When Livability Projects Meet Eisenhower-Era Design Standards [Updated]

Tearing down highways, as New Haven, Connecticut is planning to do to a short section of Route 34, is a rare (though increasingly sought after) outcome in American transportation policy. Some highway removals are unintended consequences of neglect or disaster, like the collapse of New York’s Miller Highway and the damage caused to San Francisco’s Embarcadero Freeway by the 1989 Loma Prieta earthquake. Others are planned interventions, like Milwaukee’s removal of the Park East Freeway. But the New Haven project is the first planned highway teardown to receive funding from the federal government, which awarded the project a TIGER grant in 2010.

Rendering of New Haven's "Downtown Crossing," a highway teardown that street safety advocates say could be much better. Photo: ##http://www.nytimes.com/2012/07/18/realestate/commercial/a-plan-in-new-haven-to-right-a-highways-wrong.html?_r=1&adxnnl=1&ref=commercial&adxnnlx=1343063216-7iAqWVYmBSz4s3v+SxmcMg##NYTimes##

In many ways, transportation planning in the United States — which for decades has focused on adding more lanes to squeeze in more cars — has yet to catch up to this kind of project. What’s interesting is how the feds have funded an effort to turn a piece of infrastructure designed to move cars into a multi-modal, urban place, while at the same time requiring the replacement to operate much like a highway.

As Streetsblog reported earlier this year, the New Haven project, while a significant step forward, isn’t replacing the highway with a very pedestrian-friendly street. In the latest development, city officials dumped hard-won safety features — two pedestrian refuges nicknamed Porkchop Island and Meatloaf Island, for their shape — citing concerns that they would create hazardous conditions, which prompted local advocates to say the city has prioritized traffic over pedestrians and cyclists. UPDATED 2:54 p.m.: City officials tell us that “meatloaf island,” the northern pedestrian island, has been reincorporated into the plans.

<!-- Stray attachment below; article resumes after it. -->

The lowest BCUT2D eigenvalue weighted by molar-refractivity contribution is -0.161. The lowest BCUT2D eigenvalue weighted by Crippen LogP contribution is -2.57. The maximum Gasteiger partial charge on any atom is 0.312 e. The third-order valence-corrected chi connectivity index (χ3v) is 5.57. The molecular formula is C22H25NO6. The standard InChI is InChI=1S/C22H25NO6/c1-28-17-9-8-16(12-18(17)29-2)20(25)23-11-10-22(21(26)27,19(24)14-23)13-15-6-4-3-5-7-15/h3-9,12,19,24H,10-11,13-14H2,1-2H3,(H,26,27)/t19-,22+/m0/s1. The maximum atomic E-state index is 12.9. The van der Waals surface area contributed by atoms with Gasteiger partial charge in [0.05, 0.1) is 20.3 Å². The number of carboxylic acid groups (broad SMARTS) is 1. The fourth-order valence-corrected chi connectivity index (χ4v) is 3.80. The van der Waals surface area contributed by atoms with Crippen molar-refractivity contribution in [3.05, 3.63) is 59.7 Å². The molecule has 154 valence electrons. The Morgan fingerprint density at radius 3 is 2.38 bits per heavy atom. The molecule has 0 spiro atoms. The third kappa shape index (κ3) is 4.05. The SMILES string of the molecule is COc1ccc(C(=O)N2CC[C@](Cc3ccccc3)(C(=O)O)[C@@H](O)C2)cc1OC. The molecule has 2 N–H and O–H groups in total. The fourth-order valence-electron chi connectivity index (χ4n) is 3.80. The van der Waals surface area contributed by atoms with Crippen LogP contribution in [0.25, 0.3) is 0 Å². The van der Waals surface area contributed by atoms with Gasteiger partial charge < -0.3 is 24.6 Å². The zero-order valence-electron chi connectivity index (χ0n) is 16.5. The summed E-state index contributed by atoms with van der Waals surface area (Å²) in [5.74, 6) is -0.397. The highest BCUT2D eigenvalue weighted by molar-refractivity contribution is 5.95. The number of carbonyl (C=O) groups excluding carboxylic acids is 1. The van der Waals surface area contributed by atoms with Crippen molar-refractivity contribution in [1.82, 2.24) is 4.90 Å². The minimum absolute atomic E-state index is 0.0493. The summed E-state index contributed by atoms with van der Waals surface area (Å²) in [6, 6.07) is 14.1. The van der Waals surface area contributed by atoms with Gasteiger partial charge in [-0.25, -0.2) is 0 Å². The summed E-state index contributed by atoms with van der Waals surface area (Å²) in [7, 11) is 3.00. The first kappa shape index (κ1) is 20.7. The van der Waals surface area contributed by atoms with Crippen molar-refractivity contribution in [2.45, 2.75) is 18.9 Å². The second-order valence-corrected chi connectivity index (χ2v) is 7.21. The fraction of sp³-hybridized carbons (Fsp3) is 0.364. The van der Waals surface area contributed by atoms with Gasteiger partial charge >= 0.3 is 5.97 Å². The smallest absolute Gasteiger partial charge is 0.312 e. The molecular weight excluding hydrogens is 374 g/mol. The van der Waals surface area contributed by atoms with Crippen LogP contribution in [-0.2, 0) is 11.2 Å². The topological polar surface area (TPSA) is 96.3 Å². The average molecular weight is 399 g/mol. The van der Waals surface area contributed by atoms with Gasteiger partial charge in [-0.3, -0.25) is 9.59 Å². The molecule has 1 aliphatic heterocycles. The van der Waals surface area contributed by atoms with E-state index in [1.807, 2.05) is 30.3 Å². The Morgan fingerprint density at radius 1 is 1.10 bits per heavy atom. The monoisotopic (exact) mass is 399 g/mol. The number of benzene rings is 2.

City officials responded that they have done everything they can to accommodate pedestrians within the framework provided by Connecticut DOT and the Federal Highway Administration. And in many ways the design does go beyond what is prescribed by the higher powers, namely the design manuals published by ConnDOT and the American Association of State Highway and Transportation Officials. Because Route 34 is both part of the national highway system and a state highway, New Haven must get exemptions when departing from the standards in those guides.

To arrive at the current design, New Haven had to seek more than half a dozen waivers from ConnDOT and FHWA. They won approval from FHWA to narrow the travel lanes from 11 feet to 10 feet. They needed a waiver to eliminate 2-foot shoulders. They also won a waiver to reduce turning radii to make the road less highway-like and more pleasant for a stroll.

Then there were waivers from ConnDOT. The city needed waivers to do bike boxes, raised intersections, and pedestrian-only-phase signal timing, even though Connecticut has a state-wide complete streets policy.

New Haven officials said they received every waiver they applied for and that FHWA and ConnDOT had gone out of the way to accommodate them. But officials said there were regulatory and practical constraints in how far they could go for pedestrians and cyclists.

“The state has really worked with us,” said Donna Hall, a project manager with New Haven’s City Plan Department. “At the end of the day, a firetruck has to be able to make a corner. You do reach that point where you really can’t push the limits anymore.”

The Tri-State Transportation Campaign has been both a supporter and a constructive critic of New Haven’s plan. They think the city can do better than removing pedestrian islands.

“You’re making the assumption that you need five lanes of traffic,” said TSTC’s Steven Higashide, adding that he thought the city was under a fair amount of pressure from the state on that point. “We hope the improvements that have been outlined so far will make the area safer and more pleasant, but they don’t go as far as we’d hoped for.”

“The city and state need to step it up in further phases to make this project truly transformative,” he said.

Meanwhile, Mike Piscitelli, New Haven’s Deputy Economic Development Minister, says the city worked hard to justify reducing the road to even five lanes.